sherpa-mount-everestOn April 18th, 2014 the deadliest event in Mount Everest’s history occurred at the Khumbu Icefall as an avalanche occurred and wiped out twenty-two Sherpas, killing thirteen. Three are still missing and many remained injured. The Sherpas were all carrying tents, oxygen tanks and other supplies and gear for climbers preparing to venture of the infamous mountain.

The event triggered a situation of fear, anguish and resentment, as the surviving Sherpas began quitting in drovers while others are considering a strike.

Anger rose quickly as the Nepal government wanted to compensate families of the dead with $400. The Sherpas of the region were so disappointed and infuriated with the Nepali government’s offer, they are now proposing a ‘work stoppage’ that would cancel over 300 planned expeditions scheduled for the climbing season. The Nepalese government makes over $3 million dollars a year in climbing fees from those looking to climb the largest mountain in the world.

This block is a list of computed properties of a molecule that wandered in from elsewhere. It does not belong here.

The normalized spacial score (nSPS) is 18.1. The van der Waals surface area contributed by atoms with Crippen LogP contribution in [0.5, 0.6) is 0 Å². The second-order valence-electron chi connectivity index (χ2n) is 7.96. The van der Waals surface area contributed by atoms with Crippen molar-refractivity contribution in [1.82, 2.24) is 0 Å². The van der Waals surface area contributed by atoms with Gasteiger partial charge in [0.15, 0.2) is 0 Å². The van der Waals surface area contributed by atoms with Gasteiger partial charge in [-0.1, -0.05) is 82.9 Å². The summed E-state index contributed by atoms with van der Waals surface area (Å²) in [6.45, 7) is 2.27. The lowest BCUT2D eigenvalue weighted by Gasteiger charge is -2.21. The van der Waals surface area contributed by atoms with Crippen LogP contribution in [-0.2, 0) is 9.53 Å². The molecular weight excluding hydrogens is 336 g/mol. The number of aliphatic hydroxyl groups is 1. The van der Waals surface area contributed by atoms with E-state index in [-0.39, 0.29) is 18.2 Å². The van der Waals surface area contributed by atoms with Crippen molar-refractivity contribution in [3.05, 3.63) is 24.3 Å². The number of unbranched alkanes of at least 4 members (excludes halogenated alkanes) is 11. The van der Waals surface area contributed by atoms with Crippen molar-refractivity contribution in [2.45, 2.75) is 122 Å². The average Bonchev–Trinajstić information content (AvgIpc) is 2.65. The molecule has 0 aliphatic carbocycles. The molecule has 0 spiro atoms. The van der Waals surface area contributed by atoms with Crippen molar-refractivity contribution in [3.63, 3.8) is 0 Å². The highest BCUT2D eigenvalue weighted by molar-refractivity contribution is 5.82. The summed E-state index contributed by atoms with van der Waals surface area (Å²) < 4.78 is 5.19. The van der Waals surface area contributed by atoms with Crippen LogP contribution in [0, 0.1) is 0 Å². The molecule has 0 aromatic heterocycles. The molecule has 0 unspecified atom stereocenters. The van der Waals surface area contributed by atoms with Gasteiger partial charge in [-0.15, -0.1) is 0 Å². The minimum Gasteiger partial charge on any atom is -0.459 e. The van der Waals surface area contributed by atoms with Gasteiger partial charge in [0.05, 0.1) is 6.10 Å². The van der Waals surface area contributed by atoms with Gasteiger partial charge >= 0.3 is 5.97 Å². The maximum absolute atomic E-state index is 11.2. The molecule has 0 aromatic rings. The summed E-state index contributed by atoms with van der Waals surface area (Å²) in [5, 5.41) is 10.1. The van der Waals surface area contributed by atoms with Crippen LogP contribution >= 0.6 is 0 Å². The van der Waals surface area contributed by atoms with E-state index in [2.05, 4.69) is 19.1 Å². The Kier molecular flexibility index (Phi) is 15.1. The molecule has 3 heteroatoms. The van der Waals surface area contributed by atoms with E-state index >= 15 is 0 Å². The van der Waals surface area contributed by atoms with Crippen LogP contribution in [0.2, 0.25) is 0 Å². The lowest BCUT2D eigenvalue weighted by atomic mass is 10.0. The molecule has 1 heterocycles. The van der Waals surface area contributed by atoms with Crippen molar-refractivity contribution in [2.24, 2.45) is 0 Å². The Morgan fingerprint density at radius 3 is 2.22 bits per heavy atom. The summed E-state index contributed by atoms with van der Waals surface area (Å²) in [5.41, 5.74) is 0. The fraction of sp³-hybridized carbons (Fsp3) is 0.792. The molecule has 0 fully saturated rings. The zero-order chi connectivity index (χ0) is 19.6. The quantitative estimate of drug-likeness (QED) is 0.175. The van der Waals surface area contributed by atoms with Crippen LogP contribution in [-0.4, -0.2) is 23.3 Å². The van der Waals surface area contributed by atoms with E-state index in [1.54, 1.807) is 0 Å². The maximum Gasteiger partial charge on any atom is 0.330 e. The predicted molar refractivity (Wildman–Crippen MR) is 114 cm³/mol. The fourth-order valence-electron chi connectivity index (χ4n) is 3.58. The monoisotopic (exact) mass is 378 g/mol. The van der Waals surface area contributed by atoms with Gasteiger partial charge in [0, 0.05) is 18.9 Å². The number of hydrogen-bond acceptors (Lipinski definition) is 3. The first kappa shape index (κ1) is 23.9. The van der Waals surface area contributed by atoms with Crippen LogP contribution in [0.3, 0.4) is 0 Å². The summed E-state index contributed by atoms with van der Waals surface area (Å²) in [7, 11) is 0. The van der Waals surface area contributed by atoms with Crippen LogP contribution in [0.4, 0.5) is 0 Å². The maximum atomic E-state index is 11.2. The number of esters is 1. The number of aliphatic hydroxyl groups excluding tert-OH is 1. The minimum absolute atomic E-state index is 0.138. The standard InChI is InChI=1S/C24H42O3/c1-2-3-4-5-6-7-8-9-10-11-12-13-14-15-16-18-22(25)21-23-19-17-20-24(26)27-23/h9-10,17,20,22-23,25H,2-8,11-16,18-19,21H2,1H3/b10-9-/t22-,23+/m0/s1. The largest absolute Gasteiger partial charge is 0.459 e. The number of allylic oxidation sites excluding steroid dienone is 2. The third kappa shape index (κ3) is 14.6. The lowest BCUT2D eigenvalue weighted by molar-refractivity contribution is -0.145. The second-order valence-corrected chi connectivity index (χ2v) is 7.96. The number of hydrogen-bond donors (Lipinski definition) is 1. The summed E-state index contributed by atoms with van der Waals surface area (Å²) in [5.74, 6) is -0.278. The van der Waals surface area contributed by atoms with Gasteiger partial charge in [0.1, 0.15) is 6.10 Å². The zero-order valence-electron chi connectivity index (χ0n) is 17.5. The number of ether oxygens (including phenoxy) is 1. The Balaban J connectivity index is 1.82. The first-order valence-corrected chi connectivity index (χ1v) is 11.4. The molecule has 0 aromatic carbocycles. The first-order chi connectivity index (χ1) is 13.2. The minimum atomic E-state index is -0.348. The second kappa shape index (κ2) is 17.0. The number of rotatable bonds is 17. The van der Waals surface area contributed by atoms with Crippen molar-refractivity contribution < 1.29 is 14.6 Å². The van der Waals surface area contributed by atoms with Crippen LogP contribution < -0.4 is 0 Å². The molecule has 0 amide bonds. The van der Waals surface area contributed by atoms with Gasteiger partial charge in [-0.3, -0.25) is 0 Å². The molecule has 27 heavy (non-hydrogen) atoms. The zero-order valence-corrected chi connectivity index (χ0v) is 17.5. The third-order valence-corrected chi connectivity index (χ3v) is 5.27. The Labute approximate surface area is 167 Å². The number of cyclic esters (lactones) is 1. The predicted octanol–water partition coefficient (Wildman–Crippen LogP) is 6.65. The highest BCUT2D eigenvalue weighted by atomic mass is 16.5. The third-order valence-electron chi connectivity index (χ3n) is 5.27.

Everest expeditions are a chief source of revenue for not only the government, but for the Sherpas themselves. Many are opposed to the closing of the mountain, as the treks are a main source of income. But demands of the majority angered not only look for immediate relief amounts to be released to those affected, but for doubling the insurance amounts for mountaineering workers, providing additional helicopter rescue staff, and build a memorial park for those lost, among other requests.

A stunt planned by the Discovery Channel, where climb Joby Ogwyn was to jump from the mountain’s peak in a wing suit, was canceled on Sunday. A statement from the Discovery Channel stated they had acted “in light of the overwhelming tragedy at Mount Everest and out of respect for the families of the fallen.” Ogwyn posted to his twitter than they will reschedule the plan to jump for another time and that a charity would be set up to help the families of lost loved ones.